Beer Fox Question: Is it possible to add beer to peanut oil to deep fry in? L.R., on the web
Beer Fox Answer: It is admirable that you would like to use beer in recipes for deep fried foods. Beer does infuse delicious flavors into meats, seafood and vegetables that have been properly prepared for cooking. You need to think about what you are trying to achieve in the process, and what the best way is to arrive at that result. If you want the food to absorb the beery flavors, you can accomplish that by marinating before deep-frying. On the other hand, if you want the outer crust to be flavored with beer, you will do this by creating a dry crust or wet batter using beer.
Oil and water do not mix because of their specific gravities. The same is true of oil and beer. If you observe a bottle of oil and vinegar salad dressing, you will see the oil floating on the top. They do not mix unless constantly agitated. This is because their specific gravities - what they weigh - are different. Oil is less dense than water. Water is less dense than beer (because beer contains unfermented sugars that make it heavier). In other words, the beer would remain on the bottom of the utensil, and the oil will float on the top. At 60 degrees, water has a specific gravity of 1 and weighs 8.34 pounds per gallon. At the same temperature, oil has a specific gravity of .92 and weighs 7.67 pounds per gallon. The specific gravity of beer varies with style - from 1.02 to 1.075 and weighs between 8.5068 to 8.9655 pounds per gallon.
In addition, the two processes are totally different. Hot oil fries foods - hot water boils them.
For guidance, see:
Beer Cookery - Golden Hawk Veggie Gems
For deep frying fish, the following recipe works particularly well with Cod; however, Walleye, Perch, Catfish, or Halibut will also yield successful results:
Captain Ahab’s Hearty Fish Fry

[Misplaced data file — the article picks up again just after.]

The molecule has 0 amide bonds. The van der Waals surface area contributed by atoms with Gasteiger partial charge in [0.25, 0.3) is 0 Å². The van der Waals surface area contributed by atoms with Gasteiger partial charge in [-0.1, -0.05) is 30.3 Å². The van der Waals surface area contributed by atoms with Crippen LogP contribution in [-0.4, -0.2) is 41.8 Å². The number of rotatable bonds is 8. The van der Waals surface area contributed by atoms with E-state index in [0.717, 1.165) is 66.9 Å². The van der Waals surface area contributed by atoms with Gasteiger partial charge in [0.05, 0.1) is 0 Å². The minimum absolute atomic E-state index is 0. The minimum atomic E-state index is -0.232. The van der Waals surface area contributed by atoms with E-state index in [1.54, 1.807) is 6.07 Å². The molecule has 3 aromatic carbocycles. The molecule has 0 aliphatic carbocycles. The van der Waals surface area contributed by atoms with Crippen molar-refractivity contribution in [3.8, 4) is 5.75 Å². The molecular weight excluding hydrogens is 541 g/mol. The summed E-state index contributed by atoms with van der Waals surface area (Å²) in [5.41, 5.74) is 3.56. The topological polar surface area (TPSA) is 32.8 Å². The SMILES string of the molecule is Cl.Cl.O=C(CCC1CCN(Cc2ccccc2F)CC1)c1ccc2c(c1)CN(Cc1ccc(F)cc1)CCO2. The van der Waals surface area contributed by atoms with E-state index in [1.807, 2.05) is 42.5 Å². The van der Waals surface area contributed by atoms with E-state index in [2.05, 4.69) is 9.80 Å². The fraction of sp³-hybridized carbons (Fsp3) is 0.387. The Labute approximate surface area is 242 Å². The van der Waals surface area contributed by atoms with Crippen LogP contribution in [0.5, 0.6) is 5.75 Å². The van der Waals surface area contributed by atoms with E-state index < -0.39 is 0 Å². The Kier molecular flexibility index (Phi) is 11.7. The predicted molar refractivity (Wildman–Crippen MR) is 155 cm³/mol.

The Beer Fox says, “Celebrate a fine summer day by the shore with an old-fashioned fish fry! Food enough for a galley of 15 or 20!”
Recommended Brew: Dream Weaver Wheat – Tröegs Brewing Company, Harrisburg, Pennsylvania, USA
Style: American Pale Wheat Ale – Cloudy golden with bright white head – A distinctive, yeasty bread aroma highlights flavors of fresh dough, lemon and spices. Head is creamy, while finish is satisfying and quenching.
8-10 lbs. fresh fish fillets (your catch of the day)
1-1/2 tablespoons lemon juice
2 tablespoons salt
4 C. flour
¼ C. paprika
3-twelve oz. bottles Dream Weaver Wheat
½ C. water
Oil or shortening - Your choice of corn oil, peanut oil, or virgin olive oil
Cut fillets into serving size pieces. Sprinkle with lemon juice and salt.
Combine flour and paprika. Gradually mix in water and Dream Weaver Wheat, until batter is smooth. Dip fish in batter and allow to set. Fry in deep hot oil or shortening (365 degrees) until browned.
Drain on absorbent paper towels. Serve with Captain Ahab’s Tartar Sauce.
Captain Ahab’s Tartar Sauce
1 C. mayonnaise
3 tablespoons onion, finely chopped
3 tablespoons sweet pickles, chopped
3 tablespoons parsley
3 tablespoons stuffed olives, chopped
Combine ingredients. Chill for at least 2 hours. Serve.
* Health Benefit: Rich in protein, B-complex vitamins, vitamin C, potassium, niacin, magnesium, pantothenic acid